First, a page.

Listening is a necessary but insufficient condition for change. We are committed to the following actions as a first step and will be reviewing progress, mistakes and lessons learned each month from today’s date. The commitments below represent a framework for our thinking. The work to deliver an action plan under each of these headings begins next week. These commitments by the Executive Leadership Team do not replace the important strategies which are currently being co-created with our People and Culture and Diversity and Inclusion Steering Groups – they represent the commitments we are making as executive leaders and which reflect the things inside our control given our outsized positional power. Our most urgent task is identifying where harm is being done and repairing it. That is merely the first step on our journey to being an anti-racist organisation. We recognise the latter is the work of a lifetime so we will publish on our website what we are learning once a quarter and actively seek internal and external challenge about our blind spots and areas where we have fallen short of our aspirations, or where our own account of progress made doesn’t tally with the experience of colleagues of colour
- We will review our external impact, testing whether our programming and influencing work is actively dismantling white supremacy and other forms of oppression and putting the most deprived and marginalised children at its heart. We will question everything and create brave spaces where all colleagues can shape our thinking about how we decolonise development, dismantle racism in humanitarian action and work towards becoming actively anti-racist in our UK domestic work. We will seek more diverse partners across our development, humanitarian and domestic work, sharing with and giving up power to them. We commit to doing this as part of the wider Save the Children family so all parts of our global organisation are involved.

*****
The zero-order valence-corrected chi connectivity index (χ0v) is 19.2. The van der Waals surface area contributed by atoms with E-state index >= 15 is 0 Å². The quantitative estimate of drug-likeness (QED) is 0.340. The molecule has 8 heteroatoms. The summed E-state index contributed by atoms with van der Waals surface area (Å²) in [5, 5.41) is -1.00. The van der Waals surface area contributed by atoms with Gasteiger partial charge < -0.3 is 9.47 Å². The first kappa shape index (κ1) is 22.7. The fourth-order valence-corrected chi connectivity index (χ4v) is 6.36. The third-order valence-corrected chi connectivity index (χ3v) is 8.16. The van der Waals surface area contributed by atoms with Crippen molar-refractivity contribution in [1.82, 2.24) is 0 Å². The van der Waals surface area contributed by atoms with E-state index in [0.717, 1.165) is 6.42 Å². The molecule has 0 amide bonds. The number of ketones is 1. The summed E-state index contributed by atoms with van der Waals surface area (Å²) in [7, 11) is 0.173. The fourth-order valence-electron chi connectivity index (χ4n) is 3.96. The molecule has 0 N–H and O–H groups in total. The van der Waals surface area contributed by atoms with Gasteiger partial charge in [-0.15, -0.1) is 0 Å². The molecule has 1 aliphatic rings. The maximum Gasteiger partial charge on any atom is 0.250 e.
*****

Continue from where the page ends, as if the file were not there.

- We will reconstruct our storytelling, testing whether our fundraising, communications and campaigning work stereotypes, ‘others’ or strips agency and dignity from children. We will remove white saviourism and the white gaze from our communications about our international work and ensure the lived experience of Black families and families of colour in poverty is at the heart of our communications and advocacy about our domestic work.